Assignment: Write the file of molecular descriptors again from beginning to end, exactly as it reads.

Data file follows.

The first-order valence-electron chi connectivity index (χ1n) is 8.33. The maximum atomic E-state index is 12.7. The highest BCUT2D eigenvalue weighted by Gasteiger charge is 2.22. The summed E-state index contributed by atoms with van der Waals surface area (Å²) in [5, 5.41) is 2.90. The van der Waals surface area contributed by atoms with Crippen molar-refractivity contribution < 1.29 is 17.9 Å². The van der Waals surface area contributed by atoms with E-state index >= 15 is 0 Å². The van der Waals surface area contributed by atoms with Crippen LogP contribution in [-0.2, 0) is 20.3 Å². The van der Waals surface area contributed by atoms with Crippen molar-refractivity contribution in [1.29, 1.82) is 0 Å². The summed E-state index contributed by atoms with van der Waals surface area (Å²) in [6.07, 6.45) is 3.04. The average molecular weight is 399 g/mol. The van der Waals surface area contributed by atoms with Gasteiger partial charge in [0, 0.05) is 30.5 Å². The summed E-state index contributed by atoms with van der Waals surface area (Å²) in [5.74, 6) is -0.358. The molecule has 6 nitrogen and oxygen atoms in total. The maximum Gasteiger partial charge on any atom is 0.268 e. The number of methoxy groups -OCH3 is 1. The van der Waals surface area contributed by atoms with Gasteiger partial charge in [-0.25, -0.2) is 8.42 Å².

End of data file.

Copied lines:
The first-order valence-electron chi connectivity index (χ1n) is 8.33. The maximum atomic E-state index is 12.7. The highest BCUT2D eigenvalue weighted by Gasteiger charge is 2.22. The summed E-state index contributed by atoms with van der Waals surface area (Å²) in [5, 5.41) is 2.90. The van der Waals surface area contributed by atoms with Crippen molar-refractivity contribution < 1.29 is 17.9 Å². The van der Waals surface area contributed by atoms with E-state index >= 15 is 0 Å². The van der Waals surface area contributed by atoms with Crippen LogP contribution in [-0.2, 0) is 20.3 Å². The van der Waals surface area contributed by atoms with Crippen molar-refractivity contribution in [1.29, 1.82) is 0 Å². The summed E-state index contributed by atoms with van der Waals surface area (Å²) in [6.07, 6.45) is 3.04. The average molecular weight is 399 g/mol. The van der Waals surface area contributed by atoms with Gasteiger partial charge in [0, 0.05) is 30.5 Å². The summed E-state index contributed by atoms with van der Waals surface area (Å²) in [5.74, 6) is -0.358. The molecule has 6 nitrogen and oxygen atoms in total. The maximum Gasteiger partial charge on any atom is 0.268 e. The number of methoxy groups -OCH3 is 1. The van der Waals surface area contributed by atoms with Gasteiger partial charge in [-0.25, -0.2) is 8.42 Å².